As regulatory measures for improved fuel economy and decreased emissions are pushing gasoline engine combustion technologies towards extreme conditions (i.e., boosted and intercooled intake with exhaust gas recirculation), fuel ignition characteristics become increasingly important for enabling stable operation. This study explores the effects of chemical composition on the fundamental ignition behavior of gasoline fuels. Two well-characterized, high-octane, non-oxygenated FACE (Fuels for Advanced Combustion Engines) gasolines, FACE F and FACE G, having similar antiknock indices but different octane sensitivities and chemical compositions are studied. Ignition experiments were conducted in shock tubes and a rapid compression machine (RCM) at nominal pressures of 20 and 40. atm, equivalence ratios of 0.5 and 1.0, and temperatures ranging from 650 to 1270. K. Results at temperatures above 900. K indicate that ignition delay time is similar for these fuels. However, RCM measurements below 900. K demonstrate a stronger negative temperature coefficient behavior for FACE F gasoline having lower octane sensitivity. In addition, RCM pressure profiles under two-stage ignition conditions illustrate that the magnitude of low-temperature heat release (LTHR) increases with decreasing fuel octane sensitivity. However, intermediate-temperature heat release is shown to increase as fuel octane sensitivity increases. Various surrogate fuel mixtures were formulated to conduct chemical kinetic modeling, and complex multicomponent surrogate mixtures were shown to reproduce experimentally observed trends better than simpler two- and three-component mixtures composed of n-heptane, iso-octane, and toluene. Measurements in a Cooperative Fuels Research (CFR) engine demonstrated that the multicomponent surrogates accurately captured the antiknock quality of the FACE gasolines. Simulations were performed using multicomponent surrogates for FACE F and G to reveal the underlying chemical kinetics linking fuel composition with ignition characteristics. A key discovery of this work is the kinetic coupling between aromatics and naphthenes, which affects the radical pool population and thereby controls ignition. © 2016 The Combustion Institute.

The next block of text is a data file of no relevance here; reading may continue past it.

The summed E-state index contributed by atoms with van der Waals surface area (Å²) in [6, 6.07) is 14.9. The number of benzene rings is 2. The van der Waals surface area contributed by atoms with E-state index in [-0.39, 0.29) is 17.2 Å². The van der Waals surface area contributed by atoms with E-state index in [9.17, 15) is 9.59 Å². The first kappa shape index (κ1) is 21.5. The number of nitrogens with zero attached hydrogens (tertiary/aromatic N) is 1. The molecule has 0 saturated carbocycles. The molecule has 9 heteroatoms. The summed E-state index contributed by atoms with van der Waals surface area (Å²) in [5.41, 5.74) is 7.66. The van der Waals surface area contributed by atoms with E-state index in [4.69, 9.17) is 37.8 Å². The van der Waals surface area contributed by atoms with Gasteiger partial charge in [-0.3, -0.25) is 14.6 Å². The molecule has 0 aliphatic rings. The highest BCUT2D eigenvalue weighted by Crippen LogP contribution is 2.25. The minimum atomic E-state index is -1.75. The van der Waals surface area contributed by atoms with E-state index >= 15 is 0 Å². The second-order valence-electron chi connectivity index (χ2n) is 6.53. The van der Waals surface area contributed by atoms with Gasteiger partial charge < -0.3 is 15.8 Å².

KAUST Repository Item: Exported on 2020-10-01
Acknowledgements: The authors are grateful to Hendrik Muller (Saudi Aramco R&DC), Jihad Badra (Saudi Aramco R&DC), Abdulla Algam (Saudi Aramco R&DC), Emad Alawi (Saudi Aramco R&DC), and Nadim Hourani (KAUST) for the DHA results. The KAUST authors acknowledge funding support from the Clean Combustion Research Center and from Saudi Aramco under the FUELCOM program. The work at the University of Connecticut was supported by the National Science Foundation under Grant No. CBET-1402231. The Rensselaer group was supported by the U.S. Air Force Office of Scientific Research (Grant No. FA9550-11-1-0261) with Dr. Chiping Li as technical monitor. The LLNL work was performed under the auspices of the US Department of Energy by Lawrence Livermore National Laboratory under Contract DE- AC52-07NA27344 and was supported by the U.S. Department of Energy, Office of Vehicle Technologies, Gurpreet Singh, program manager.